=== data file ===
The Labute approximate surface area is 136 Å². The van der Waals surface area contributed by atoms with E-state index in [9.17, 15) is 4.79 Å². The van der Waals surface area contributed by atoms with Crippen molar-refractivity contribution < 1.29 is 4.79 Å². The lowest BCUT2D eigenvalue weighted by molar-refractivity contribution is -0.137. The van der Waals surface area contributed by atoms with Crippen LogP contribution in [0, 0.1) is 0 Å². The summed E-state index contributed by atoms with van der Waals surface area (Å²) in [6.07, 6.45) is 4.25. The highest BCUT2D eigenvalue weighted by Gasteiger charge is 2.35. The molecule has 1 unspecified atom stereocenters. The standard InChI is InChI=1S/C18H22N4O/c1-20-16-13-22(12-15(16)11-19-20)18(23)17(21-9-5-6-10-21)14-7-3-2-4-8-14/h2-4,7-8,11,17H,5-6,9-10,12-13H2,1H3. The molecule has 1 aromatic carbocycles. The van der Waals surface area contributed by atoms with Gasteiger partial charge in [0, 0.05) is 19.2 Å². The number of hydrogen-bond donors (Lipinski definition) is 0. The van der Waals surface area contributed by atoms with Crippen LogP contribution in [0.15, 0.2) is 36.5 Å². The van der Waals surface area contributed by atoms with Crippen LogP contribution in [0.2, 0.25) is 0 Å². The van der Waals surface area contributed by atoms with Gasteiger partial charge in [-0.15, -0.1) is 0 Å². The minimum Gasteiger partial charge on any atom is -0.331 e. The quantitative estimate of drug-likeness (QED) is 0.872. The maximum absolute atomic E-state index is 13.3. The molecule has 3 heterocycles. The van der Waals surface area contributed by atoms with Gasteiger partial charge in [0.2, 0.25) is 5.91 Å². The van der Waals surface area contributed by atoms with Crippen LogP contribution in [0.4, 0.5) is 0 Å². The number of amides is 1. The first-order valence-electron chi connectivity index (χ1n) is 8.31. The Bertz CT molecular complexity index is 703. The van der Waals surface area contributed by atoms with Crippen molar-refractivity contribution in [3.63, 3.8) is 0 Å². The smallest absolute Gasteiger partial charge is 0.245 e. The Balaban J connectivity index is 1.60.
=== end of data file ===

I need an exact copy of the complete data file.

The Labute approximate surface area is 136 Å². The van der Waals surface area contributed by atoms with E-state index in [9.17, 15) is 4.79 Å². The van der Waals surface area contributed by atoms with Crippen molar-refractivity contribution < 1.29 is 4.79 Å². The lowest BCUT2D eigenvalue weighted by molar-refractivity contribution is -0.137. The van der Waals surface area contributed by atoms with Crippen LogP contribution in [0, 0.1) is 0 Å². The summed E-state index contributed by atoms with van der Waals surface area (Å²) in [6.07, 6.45) is 4.25. The highest BCUT2D eigenvalue weighted by Gasteiger charge is 2.35. The molecule has 1 unspecified atom stereocenters. The standard InChI is InChI=1S/C18H22N4O/c1-20-16-13-22(12-15(16)11-19-20)18(23)17(21-9-5-6-10-21)14-7-3-2-4-8-14/h2-4,7-8,11,17H,5-6,9-10,12-13H2,1H3. The molecule has 1 aromatic carbocycles. The van der Waals surface area contributed by atoms with Gasteiger partial charge in [0, 0.05) is 19.2 Å². The number of hydrogen-bond donors (Lipinski definition) is 0. The van der Waals surface area contributed by atoms with Crippen LogP contribution in [0.15, 0.2) is 36.5 Å². The van der Waals surface area contributed by atoms with Crippen LogP contribution in [0.2, 0.25) is 0 Å². The van der Waals surface area contributed by atoms with Gasteiger partial charge in [-0.15, -0.1) is 0 Å². The minimum Gasteiger partial charge on any atom is -0.331 e. The quantitative estimate of drug-likeness (QED) is 0.872. The maximum absolute atomic E-state index is 13.3. The molecule has 3 heterocycles. The van der Waals surface area contributed by atoms with Gasteiger partial charge in [0.2, 0.25) is 5.91 Å². The van der Waals surface area contributed by atoms with Crippen LogP contribution in [0.4, 0.5) is 0 Å². The number of amides is 1. The first-order valence-electron chi connectivity index (χ1n) is 8.31. The Bertz CT molecular complexity index is 703. The van der Waals surface area contributed by atoms with Crippen molar-refractivity contribution in [3.63, 3.8) is 0 Å². The smallest absolute Gasteiger partial charge is 0.245 e. The Balaban J connectivity index is 1.60.